After reading Annie’s review of Dodgers last year, I’ve been meaning to read it; I finally acquired a copy from the library. This was a very welcomed and refreshing read!
When East, a low-level lookout for a Los Angeles drug organisation, loses his watch house in a police raid, his boss recruits him for a very different job: a road trip – straight down the middle of white, rural America – to assassinate a judge in Wisconsin.
Having no choice, East and a crew of untested boys – including his trigger-happy younger brother, Ty – leave the only home they’ve ever known in a nondescript blue van, with a roll of cash, a map and a gun they shouldn’t have.
Along the way, the country surprises East. The blood on his hands isn’t the blood he expects. And he reaches places where only he can decide which way to go – or which person to become. By way of The Wire and in the spirit of Scott Smith’s A Simple Plan and Richard Price’s Clockers, Dodgers is itself something entirely original: a gripping literary crime novel with a compact cast whose intimate story opens up to become a reflection on the nature of belonging and reinvention.
Ah, what a breath of fresh air this novel was! It’s not often I read a book were the characters embark on a road-trip but likening this to The Wire made it very appealing to me. Dodgers is a crime novel with a very strong coming-of-age element. As East travels across states, he is focused on completing “the mission,” but along the way he is forced to re-evaluate his life and decide the direction of his future.
Dodgers is a film waiting to be made! Likening Dodgers to The Wire was spot on because it reminded me of season 4 (I think that’s the one – it focused on the younger gang members); they struggle in school and everyone thinks they’re never going to amount to anything, the simplest math problem is beyond them but when you rephrase the question – the whole sale cost of drugs vs the street value and the interest on loans and payment to the parties involves, you realise they can solve the most complex math problems because on the street, you can’t afford to get these sums wrong.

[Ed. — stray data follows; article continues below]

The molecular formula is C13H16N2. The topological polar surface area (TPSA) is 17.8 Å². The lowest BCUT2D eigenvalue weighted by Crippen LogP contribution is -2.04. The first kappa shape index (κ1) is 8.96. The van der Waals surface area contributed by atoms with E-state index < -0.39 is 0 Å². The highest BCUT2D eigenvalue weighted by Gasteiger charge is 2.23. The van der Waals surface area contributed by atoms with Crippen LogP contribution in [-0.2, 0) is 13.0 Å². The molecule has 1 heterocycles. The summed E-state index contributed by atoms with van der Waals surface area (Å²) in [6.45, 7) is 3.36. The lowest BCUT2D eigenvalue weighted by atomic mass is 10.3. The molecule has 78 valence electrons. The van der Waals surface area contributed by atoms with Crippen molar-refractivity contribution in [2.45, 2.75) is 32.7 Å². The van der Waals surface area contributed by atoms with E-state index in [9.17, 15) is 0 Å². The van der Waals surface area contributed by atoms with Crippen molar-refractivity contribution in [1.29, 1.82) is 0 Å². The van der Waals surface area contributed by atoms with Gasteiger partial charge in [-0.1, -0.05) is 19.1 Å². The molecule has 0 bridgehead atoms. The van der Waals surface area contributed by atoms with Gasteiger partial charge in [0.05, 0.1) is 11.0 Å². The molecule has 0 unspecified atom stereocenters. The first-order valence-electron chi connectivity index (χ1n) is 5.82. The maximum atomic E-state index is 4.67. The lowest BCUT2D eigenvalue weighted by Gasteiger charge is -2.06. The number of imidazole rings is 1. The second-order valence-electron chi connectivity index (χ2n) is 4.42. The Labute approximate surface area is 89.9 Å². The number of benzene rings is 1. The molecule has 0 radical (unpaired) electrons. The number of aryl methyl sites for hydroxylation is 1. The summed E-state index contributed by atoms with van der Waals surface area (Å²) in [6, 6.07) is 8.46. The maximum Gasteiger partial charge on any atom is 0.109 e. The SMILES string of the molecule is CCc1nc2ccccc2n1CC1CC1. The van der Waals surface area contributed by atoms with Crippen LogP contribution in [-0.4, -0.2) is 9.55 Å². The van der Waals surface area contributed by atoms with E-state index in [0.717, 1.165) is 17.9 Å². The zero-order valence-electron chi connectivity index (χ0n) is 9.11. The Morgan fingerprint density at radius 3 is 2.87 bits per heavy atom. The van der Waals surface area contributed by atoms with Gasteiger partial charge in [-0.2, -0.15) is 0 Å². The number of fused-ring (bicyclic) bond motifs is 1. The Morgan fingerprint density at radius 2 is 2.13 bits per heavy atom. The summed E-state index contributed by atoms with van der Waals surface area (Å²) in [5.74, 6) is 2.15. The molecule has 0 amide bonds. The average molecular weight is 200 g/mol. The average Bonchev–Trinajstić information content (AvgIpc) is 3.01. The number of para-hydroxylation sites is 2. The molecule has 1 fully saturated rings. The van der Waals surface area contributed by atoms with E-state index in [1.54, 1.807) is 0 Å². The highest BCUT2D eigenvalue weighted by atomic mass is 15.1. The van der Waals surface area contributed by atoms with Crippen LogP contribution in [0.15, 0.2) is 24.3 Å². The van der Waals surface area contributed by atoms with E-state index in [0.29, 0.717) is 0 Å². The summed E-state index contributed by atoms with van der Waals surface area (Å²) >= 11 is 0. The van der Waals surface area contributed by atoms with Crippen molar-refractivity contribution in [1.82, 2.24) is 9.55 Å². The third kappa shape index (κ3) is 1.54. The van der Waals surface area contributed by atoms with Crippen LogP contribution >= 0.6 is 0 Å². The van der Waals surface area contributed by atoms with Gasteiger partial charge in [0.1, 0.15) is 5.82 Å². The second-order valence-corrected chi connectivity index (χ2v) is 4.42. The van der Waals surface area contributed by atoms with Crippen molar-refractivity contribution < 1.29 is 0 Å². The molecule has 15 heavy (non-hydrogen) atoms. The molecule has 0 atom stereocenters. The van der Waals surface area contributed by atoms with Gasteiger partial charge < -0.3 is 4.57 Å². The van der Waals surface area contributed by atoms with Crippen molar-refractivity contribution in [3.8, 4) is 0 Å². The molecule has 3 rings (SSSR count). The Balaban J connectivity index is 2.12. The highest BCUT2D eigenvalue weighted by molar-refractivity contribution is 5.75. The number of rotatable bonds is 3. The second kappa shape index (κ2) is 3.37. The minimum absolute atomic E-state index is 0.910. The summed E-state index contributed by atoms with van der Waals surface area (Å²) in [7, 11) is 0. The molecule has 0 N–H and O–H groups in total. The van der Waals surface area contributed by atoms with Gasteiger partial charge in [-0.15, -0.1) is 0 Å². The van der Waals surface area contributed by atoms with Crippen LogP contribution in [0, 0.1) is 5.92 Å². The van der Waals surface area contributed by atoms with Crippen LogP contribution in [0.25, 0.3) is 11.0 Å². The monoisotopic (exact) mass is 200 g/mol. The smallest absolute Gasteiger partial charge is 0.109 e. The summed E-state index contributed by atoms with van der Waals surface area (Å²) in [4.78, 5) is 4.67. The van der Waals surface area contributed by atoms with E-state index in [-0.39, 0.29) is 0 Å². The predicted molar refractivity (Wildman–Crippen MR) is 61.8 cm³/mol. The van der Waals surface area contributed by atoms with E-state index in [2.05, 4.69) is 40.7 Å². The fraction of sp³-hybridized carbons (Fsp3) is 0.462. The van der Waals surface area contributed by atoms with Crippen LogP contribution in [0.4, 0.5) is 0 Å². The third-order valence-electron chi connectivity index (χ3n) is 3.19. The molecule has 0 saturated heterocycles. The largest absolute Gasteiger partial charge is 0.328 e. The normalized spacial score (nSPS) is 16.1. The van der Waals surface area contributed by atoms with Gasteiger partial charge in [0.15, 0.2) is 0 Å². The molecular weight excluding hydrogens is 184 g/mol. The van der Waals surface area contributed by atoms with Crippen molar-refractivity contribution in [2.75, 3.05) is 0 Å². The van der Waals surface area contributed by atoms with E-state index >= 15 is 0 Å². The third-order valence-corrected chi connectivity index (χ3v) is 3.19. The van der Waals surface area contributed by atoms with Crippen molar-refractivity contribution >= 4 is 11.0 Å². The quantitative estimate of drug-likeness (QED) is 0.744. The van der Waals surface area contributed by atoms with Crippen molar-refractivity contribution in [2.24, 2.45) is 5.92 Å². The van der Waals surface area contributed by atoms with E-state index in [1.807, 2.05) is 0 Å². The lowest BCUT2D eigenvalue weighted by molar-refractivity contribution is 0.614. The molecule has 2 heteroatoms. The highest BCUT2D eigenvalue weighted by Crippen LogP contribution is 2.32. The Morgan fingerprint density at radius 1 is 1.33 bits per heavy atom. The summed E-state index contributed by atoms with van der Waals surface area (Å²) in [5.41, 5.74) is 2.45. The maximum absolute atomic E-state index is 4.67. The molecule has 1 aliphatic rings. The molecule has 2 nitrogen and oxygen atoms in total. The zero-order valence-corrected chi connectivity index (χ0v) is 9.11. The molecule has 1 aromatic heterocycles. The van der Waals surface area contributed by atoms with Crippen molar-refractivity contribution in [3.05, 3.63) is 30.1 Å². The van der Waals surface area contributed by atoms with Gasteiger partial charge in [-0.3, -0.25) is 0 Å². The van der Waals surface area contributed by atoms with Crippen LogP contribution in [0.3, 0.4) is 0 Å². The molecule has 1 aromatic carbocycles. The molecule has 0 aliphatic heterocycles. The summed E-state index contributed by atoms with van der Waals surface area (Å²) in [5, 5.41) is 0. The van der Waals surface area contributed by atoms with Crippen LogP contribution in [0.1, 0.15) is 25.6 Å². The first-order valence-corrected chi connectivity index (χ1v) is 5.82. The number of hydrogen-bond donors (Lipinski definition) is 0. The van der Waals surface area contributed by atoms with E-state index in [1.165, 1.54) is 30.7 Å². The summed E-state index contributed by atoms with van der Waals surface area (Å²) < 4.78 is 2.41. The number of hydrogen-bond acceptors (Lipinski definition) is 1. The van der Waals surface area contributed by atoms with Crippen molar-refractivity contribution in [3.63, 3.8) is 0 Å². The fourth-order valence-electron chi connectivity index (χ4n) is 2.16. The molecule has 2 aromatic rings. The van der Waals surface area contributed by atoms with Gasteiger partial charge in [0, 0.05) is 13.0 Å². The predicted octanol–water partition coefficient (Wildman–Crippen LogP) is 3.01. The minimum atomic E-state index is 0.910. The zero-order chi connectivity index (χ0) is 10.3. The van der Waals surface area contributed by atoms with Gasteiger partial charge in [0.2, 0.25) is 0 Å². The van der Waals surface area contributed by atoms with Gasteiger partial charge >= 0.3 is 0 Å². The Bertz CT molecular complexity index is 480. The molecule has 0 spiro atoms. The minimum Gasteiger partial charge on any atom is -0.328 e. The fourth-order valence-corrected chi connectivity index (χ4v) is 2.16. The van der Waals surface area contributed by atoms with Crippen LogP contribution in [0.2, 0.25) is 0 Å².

The character development of East was brilliant – very early on in the novel he witnesses a young girl die and he can’t shake her from his mind. East very much knows the life he lives and the code of the streets, so that he couldn’t idly forget this incident as a ‘casualty of war’ gave me great hope very early on that East would believe he could have a life away from “the streets.”
Ty was equally a brilliant character, and in a way, my favourite; he was the wildcard that kept me on my toes – Ty was unpredictable, followed no rules but his own, and this left me constantly wondering if he was going to cause unexpected problems for the boys. Although, I wouldn’t call Ty “likeable,” he is the perfect example of someone who, despite his young age, has the gang-life ingrained in him, the ability to pull the trigger without hesitation.
East is fifteen, Ty is thirteen, the other two boys along for the road trip aren’t much older than East – Beverly encompasses the dialogue of these boys extremely well, allowing it all to feel genuine without losing its literary feel.
While I very much enjoyed the road-trip, four boys that don’t trust each other, some more focused than others, their conversation and encounters along the way; the ending was my favourite part of the novel because Beverly completely changed the setting, he slowed things down and the reader got to see the decisions East made – is the gang life really for life?
Gritty, original, extremely well written – I highly recommend joining East on this road trip, it’s the journey of a lifetime for East and it’s destined to change him, the only question is – how?